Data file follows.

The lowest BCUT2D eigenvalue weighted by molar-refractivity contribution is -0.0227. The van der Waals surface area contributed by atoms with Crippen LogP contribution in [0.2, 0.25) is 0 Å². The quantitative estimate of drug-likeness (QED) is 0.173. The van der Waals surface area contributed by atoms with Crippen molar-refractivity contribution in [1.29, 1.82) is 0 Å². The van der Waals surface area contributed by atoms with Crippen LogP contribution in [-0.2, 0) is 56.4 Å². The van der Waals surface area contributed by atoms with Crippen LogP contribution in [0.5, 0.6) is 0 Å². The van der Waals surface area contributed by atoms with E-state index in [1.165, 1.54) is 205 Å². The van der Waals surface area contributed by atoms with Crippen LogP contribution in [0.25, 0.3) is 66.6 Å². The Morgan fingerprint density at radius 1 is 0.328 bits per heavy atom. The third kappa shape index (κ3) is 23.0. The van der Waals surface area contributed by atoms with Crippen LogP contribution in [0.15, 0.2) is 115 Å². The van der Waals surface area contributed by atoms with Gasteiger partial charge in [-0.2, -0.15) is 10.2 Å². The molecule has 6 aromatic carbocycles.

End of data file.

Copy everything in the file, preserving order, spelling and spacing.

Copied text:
The lowest BCUT2D eigenvalue weighted by molar-refractivity contribution is -0.0227. The van der Waals surface area contributed by atoms with Crippen LogP contribution in [0.2, 0.25) is 0 Å². The quantitative estimate of drug-likeness (QED) is 0.173. The van der Waals surface area contributed by atoms with Crippen molar-refractivity contribution in [1.29, 1.82) is 0 Å². The van der Waals surface area contributed by atoms with Crippen LogP contribution in [-0.2, 0) is 56.4 Å². The van der Waals surface area contributed by atoms with Crippen LogP contribution in [0.5, 0.6) is 0 Å². The van der Waals surface area contributed by atoms with E-state index in [1.165, 1.54) is 205 Å². The van der Waals surface area contributed by atoms with Crippen LogP contribution in [0.25, 0.3) is 66.6 Å². The Morgan fingerprint density at radius 1 is 0.328 bits per heavy atom. The third kappa shape index (κ3) is 23.0. The van der Waals surface area contributed by atoms with Crippen LogP contribution in [0.15, 0.2) is 115 Å². The van der Waals surface area contributed by atoms with Gasteiger partial charge in [-0.2, -0.15) is 10.2 Å². The molecule has 6 aromatic carbocycles.